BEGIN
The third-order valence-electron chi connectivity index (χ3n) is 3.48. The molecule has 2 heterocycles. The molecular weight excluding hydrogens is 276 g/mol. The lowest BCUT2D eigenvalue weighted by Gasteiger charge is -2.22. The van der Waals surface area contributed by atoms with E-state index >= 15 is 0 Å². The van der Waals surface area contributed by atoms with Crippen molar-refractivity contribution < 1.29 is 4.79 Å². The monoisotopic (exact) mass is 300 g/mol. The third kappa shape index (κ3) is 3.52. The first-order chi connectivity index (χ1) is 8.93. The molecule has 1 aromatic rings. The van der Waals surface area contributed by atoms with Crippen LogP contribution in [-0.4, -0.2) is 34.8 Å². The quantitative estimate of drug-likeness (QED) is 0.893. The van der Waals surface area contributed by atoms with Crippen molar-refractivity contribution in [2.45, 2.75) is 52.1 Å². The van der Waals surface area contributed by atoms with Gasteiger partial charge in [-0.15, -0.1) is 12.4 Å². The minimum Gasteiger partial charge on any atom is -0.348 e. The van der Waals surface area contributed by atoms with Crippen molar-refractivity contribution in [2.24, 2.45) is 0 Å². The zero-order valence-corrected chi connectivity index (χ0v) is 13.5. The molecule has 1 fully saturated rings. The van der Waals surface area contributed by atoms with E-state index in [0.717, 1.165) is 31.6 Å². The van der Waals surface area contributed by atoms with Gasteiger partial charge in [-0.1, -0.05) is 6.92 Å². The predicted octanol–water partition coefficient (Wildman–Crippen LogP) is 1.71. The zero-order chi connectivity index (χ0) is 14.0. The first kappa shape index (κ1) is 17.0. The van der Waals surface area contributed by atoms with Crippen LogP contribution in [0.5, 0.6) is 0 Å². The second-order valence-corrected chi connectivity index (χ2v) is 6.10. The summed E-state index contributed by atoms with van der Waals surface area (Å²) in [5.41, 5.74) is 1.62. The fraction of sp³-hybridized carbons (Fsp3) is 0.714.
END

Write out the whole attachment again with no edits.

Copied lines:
The third-order valence-electron chi connectivity index (χ3n) is 3.48. The molecule has 2 heterocycles. The molecular weight excluding hydrogens is 276 g/mol. The lowest BCUT2D eigenvalue weighted by Gasteiger charge is -2.22. The van der Waals surface area contributed by atoms with E-state index >= 15 is 0 Å². The van der Waals surface area contributed by atoms with Crippen molar-refractivity contribution < 1.29 is 4.79 Å². The monoisotopic (exact) mass is 300 g/mol. The third kappa shape index (κ3) is 3.52. The first-order chi connectivity index (χ1) is 8.93. The molecule has 1 aromatic rings. The van der Waals surface area contributed by atoms with Crippen LogP contribution in [-0.4, -0.2) is 34.8 Å². The quantitative estimate of drug-likeness (QED) is 0.893. The van der Waals surface area contributed by atoms with Crippen molar-refractivity contribution in [2.45, 2.75) is 52.1 Å². The van der Waals surface area contributed by atoms with Gasteiger partial charge in [-0.15, -0.1) is 12.4 Å². The minimum Gasteiger partial charge on any atom is -0.348 e. The van der Waals surface area contributed by atoms with Crippen molar-refractivity contribution in [2.24, 2.45) is 0 Å². The zero-order valence-corrected chi connectivity index (χ0v) is 13.5. The molecule has 1 fully saturated rings. The van der Waals surface area contributed by atoms with E-state index in [0.717, 1.165) is 31.6 Å². The van der Waals surface area contributed by atoms with Gasteiger partial charge in [-0.1, -0.05) is 6.92 Å². The predicted octanol–water partition coefficient (Wildman–Crippen LogP) is 1.71. The zero-order chi connectivity index (χ0) is 14.0. The first kappa shape index (κ1) is 17.0. The van der Waals surface area contributed by atoms with Crippen LogP contribution in [0.5, 0.6) is 0 Å². The second-order valence-corrected chi connectivity index (χ2v) is 6.10. The summed E-state index contributed by atoms with van der Waals surface area (Å²) in [5.41, 5.74) is 1.62. The fraction of sp³-hybridized carbons (Fsp3) is 0.714.